THE BLOG

To Know or Not to Know

We often hand out our own life sample snippets in an attempt to advise another, and that could be helpful at times, but what might do the trick in a deeper way, could be to simply listen.
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A young woman sitting on her couch looking thoughtful
A young woman sitting on her couch looking thoughtful


In the beginner's mind there are many possibilities, but in the expert's mind there are few. "
― Shunryu Suzuki

I used to think I knew stuff. All sorts of stuff. So much so that as soon as someone attempted to tell me something I would cut them off with a quick, Yeah, I know that! Then I'd launch into a me-centered story proving my vast knowledge of the subject at hand. I did this sort of thing enough times to recognize when it's being done to me.

Just the other day I was excited to explain something I had recently learned and a friend of mine cut me off mid-sentence with that familiar, Yeah, I know that! But the thing is, I didn't even complete the thought. So what he thought he knew, I have no idea, because it hadn't been shared yet. Not only did he know all about it, he also knew what it was before I even spoke of it. Before a flood of immediate annoyance washed over me, I took a deep breath and looked at my friend. I recognized myself in him. I often thought I knew what I didn't know and I was eager to tell anyone with ears, all about it.

Sure, we do actually learn things in life. We then might even begin to grasp these things on a substantial level and feel that we really do know them. We might even become an expert on a given topic. Obviously gaining knowledge isn't a bad thing. The desire to know is a worthy goal. With our knowledge we can do many things. We can get things done efficiently, build bridges, learn a skill and help others. But, there's a high probability, that for the most part, we are not all know-it-alls. We are, at best, know-it-somes. And there's something to be said for taking a pause before we leap into showing off everything (we think) we know.

In Buddhism they talk about the benefits of having a beginner's mind. It's a state of mind that can help us see the same things in a different way, as if we are seeing them for the very first time. A way of approaching things with our mind open, like an empty glass with plenty of space to be filled by new possibilities. Imagine a mind free of preconceptions and judgements. As if our mind was like a little kid full of wonder with a boat load of questions. What does this do? How is this like that? Why?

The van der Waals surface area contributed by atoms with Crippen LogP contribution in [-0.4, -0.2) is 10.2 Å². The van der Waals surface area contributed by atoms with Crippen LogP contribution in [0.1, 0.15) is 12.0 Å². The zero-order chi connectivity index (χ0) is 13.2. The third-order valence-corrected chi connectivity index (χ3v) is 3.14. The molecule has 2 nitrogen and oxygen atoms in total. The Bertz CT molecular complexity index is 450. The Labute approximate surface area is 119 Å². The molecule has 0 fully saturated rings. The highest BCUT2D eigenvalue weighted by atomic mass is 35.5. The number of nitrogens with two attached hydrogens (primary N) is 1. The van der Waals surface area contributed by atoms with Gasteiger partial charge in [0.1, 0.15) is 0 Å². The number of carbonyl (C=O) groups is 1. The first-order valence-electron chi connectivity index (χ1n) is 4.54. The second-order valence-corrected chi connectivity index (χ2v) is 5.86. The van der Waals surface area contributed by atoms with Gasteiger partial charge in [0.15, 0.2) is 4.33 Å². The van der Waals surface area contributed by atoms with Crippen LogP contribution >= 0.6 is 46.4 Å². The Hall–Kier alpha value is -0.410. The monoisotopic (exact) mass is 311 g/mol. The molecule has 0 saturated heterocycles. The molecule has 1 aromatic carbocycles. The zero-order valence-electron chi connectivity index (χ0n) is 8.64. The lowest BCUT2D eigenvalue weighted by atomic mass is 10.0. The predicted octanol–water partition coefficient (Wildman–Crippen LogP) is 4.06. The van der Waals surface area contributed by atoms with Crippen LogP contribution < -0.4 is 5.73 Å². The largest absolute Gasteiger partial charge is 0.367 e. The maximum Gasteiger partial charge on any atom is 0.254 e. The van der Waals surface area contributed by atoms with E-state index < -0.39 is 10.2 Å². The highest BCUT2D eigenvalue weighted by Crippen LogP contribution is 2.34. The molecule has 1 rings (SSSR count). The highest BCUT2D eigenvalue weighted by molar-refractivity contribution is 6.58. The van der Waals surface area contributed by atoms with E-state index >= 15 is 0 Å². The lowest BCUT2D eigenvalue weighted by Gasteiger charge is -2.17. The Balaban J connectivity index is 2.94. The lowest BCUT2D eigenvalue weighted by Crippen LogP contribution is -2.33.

I enjoy experimenting on my own mind with self inquiry so I asked myself if I could do away with my, I've already done that and I already know that approach for awhile, to see what happens. Besides, there are a lot of things I've already done that I do again, on purpose. I listen to my favorite song more than once. (Donovan's, Happiness Runs ) Watch my favorite movie over and over again (Harold and Maude) And what about love? I mean, think about it, you may have known love before but you haven't known it with this new person that you're now with. How can you give them, and yourself, a fighting chance if you think you already know how the entire story will turn out?

So, in the spirit of not-knowing, I recently signed up for an eight week course that I had already completed just a month earlier. It's not as if I failed the first time around or that I didn't pay attention. I simply chose to do it all again with a beginner's mind. No big whoop, right? Not right. Whenever the teacher began to teach me something I had recently learned I felt my knowing ego mind get restless. I could feel my forehead tightening and a bored agitation forming. Ugh, I already know this stuff! I could feel myself getting wrapped up in the story of why did I sign up for this? I could be doing so many other things with this time! I could be learning something new! I could... I should...... But I soon recognized my spinning mind and took a slow, deep breath and gently told myself, Shhh, not now. I'm listening. I had to keep doing this until finally the agitation lessened and then the coolest thing happened. Even though this teacher was speaking the same words that I had heard before, I was hearing them differently. Turns out, with my new, wide-eyed eager to learn approach in this unique moment, I was able to take in different information. My capacity to learn felt like it was expanding inside of me. Like that empty glass, I made space for newness. The act of making that space available within myself felt like wisdom at work and I had no intention of interfering with that.

Try putting your expertise on hold in any given situation. When a friend tells you about their pain, try just listening patiently instead of waiting for a break so you can jump in and compare your pain to theirs. We often hand out our own life sample snippets in an attempt to advise another, and that could be helpful at times, but what might do the trick in a deeper way, could be to simply listen.

If you're currently going through something similar to what you've gone through in the past, remind yourself, that was then and this is now. Now, there's just no telling what will happen. And maybe that's a good thing.
Maybe you're leaving the door open for new discoveries and new possibilities.
Maybe what you thought you knew wasn't the truth.
Maybe it's a relief to let go of the need to have all of the answers.
Maybe knowing that you don't know is the best knowing of all.

But, then again, you probably already knew all of this.